Completing his freshman term in the Alaska House of Representatives, District 9's Charles M. "Mike" Chenault acknowledges the Legislature didn't accomplish everything he'd hoped it would when he first left for Juneau in 2000.
Now, Chenault is seeking re-election to the House from the newly created House District 34. The Nikiski resident faces no challengers in the Aug. 27 Republican primary. The only other candidate to have filed for the office is James Price, also of Nikiski, who is running as a Republican Moderate.
"I would rate it (the last legislative session) a C or a C+," Chenault said. "We did accomplish some things. We didn't dig enough into the budget or department issues to really see where money is being spent, but we did try to hold the line with the automatic cost increases to the different formulas. It is pretty tough to hold the line if you don't cut someplace else, though. For the most part, we kept a pretty much flat-line budget compared to the year previous."
If re-elected in November, Chenault said he would make education funding a major focus and work to revamp the foundation formula used to fund schools, a formula he said has shorted the Kenai Peninsula Borough School District by treating the district like an urban district, ignoring the fact it has so many rural schools.
A new formula, he said, would correct any inequities.
Chenault said he would like to see a gas pipeline built that could deliver gas to the peninsula, and he is willing to "work with industry" and provide incentives if that is what it takes, including tax breaks for oil companies, such as delaying taxes on right-of-way property for a couple of years.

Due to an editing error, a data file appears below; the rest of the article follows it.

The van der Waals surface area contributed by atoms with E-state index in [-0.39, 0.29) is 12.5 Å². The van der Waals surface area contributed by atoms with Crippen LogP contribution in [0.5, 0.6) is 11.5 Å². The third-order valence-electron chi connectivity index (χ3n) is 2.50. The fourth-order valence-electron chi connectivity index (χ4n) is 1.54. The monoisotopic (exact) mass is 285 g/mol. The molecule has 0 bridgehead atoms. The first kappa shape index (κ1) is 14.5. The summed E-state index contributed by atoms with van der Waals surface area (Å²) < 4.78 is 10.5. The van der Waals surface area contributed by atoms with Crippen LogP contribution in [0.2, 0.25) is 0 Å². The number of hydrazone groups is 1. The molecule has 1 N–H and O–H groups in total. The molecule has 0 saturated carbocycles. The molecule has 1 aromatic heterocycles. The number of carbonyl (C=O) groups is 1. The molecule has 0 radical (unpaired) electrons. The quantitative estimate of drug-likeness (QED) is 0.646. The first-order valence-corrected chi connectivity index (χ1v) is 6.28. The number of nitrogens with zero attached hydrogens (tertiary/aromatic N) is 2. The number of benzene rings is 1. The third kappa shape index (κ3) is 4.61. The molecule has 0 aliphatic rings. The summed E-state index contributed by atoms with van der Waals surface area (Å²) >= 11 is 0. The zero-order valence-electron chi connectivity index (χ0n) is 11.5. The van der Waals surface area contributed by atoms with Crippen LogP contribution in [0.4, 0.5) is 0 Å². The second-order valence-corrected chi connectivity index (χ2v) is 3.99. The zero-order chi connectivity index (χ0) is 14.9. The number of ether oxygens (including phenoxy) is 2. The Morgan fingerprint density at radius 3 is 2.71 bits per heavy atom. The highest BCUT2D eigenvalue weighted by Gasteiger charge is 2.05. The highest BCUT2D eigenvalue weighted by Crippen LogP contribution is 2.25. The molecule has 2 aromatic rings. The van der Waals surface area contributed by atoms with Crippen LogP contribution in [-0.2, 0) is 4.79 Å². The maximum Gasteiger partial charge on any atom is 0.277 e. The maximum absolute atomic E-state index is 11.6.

"I don't want to give away the farm, but if it takes incentives, let's take an honest look," he said. "If I'm building a building, should I pay taxes the day I start, or when it's complete?' he said.
A gas line spur, he said, would mean economic growth on the peninsula.
Chenault still favors cutting spending before considering taxes or tapping Alaska Permanent Fund earnings or capping the dividend. But each year, lawmakers are presented with a long list of projects that require
appropriations. He said he relies heavily on the wish lists sent by municipalities to decide which projects deserve his full attention and which get a lesser priority.
"They weighted them," he said. "Is it roads? Is it senior citizens' projects? A women's resource center? I try to work with the municipalities and try to see which are the most important."
He said he would likely reintroduce a bill aimed at curbing cruelty to animals that died at the end of the last session. He said he would also work on legislation to control Oxycontin, a painkiller that has become an abused and over-prescribed drug. He would vote to move the Legislature.
Chenault has lived in Nikiski since 1967. He is married and he and his wife Tanna have four children.
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